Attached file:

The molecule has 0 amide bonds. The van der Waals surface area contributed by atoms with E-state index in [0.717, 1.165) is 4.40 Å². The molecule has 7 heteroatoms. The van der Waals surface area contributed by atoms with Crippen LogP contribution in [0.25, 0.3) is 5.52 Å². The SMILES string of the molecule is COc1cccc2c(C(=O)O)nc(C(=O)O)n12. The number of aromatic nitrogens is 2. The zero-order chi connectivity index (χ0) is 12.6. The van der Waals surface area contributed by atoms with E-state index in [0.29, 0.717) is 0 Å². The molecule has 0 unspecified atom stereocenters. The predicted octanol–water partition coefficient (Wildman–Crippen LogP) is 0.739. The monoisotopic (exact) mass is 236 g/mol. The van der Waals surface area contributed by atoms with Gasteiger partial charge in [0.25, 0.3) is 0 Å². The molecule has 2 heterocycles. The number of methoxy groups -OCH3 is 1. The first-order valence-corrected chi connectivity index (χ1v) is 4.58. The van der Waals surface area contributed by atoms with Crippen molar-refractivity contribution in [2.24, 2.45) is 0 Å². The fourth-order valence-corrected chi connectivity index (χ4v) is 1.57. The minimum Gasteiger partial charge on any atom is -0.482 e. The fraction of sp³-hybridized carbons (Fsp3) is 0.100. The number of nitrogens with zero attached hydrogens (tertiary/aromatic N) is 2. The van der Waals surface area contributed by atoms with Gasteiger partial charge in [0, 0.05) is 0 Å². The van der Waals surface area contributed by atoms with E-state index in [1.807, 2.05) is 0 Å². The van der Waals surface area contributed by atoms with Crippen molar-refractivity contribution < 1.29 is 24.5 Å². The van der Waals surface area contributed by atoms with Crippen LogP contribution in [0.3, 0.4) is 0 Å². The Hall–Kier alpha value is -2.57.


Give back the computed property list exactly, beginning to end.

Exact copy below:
The molecule has 0 amide bonds. The van der Waals surface area contributed by atoms with E-state index in [0.717, 1.165) is 4.40 Å². The molecule has 7 heteroatoms. The van der Waals surface area contributed by atoms with Crippen LogP contribution in [0.25, 0.3) is 5.52 Å². The SMILES string of the molecule is COc1cccc2c(C(=O)O)nc(C(=O)O)n12. The number of aromatic nitrogens is 2. The zero-order chi connectivity index (χ0) is 12.6. The van der Waals surface area contributed by atoms with E-state index in [0.29, 0.717) is 0 Å². The molecule has 0 unspecified atom stereocenters. The predicted octanol–water partition coefficient (Wildman–Crippen LogP) is 0.739. The monoisotopic (exact) mass is 236 g/mol. The van der Waals surface area contributed by atoms with Gasteiger partial charge in [0.25, 0.3) is 0 Å². The molecule has 2 heterocycles. The number of methoxy groups -OCH3 is 1. The first-order valence-corrected chi connectivity index (χ1v) is 4.58. The van der Waals surface area contributed by atoms with Crippen molar-refractivity contribution in [2.24, 2.45) is 0 Å². The fourth-order valence-corrected chi connectivity index (χ4v) is 1.57. The minimum Gasteiger partial charge on any atom is -0.482 e. The fraction of sp³-hybridized carbons (Fsp3) is 0.100. The number of nitrogens with zero attached hydrogens (tertiary/aromatic N) is 2. The van der Waals surface area contributed by atoms with Gasteiger partial charge in [0, 0.05) is 0 Å². The van der Waals surface area contributed by atoms with E-state index in [1.807, 2.05) is 0 Å². The van der Waals surface area contributed by atoms with Crippen molar-refractivity contribution < 1.29 is 24.5 Å². The van der Waals surface area contributed by atoms with Crippen LogP contribution in [0.3, 0.4) is 0 Å². The Hall–Kier alpha value is -2.57.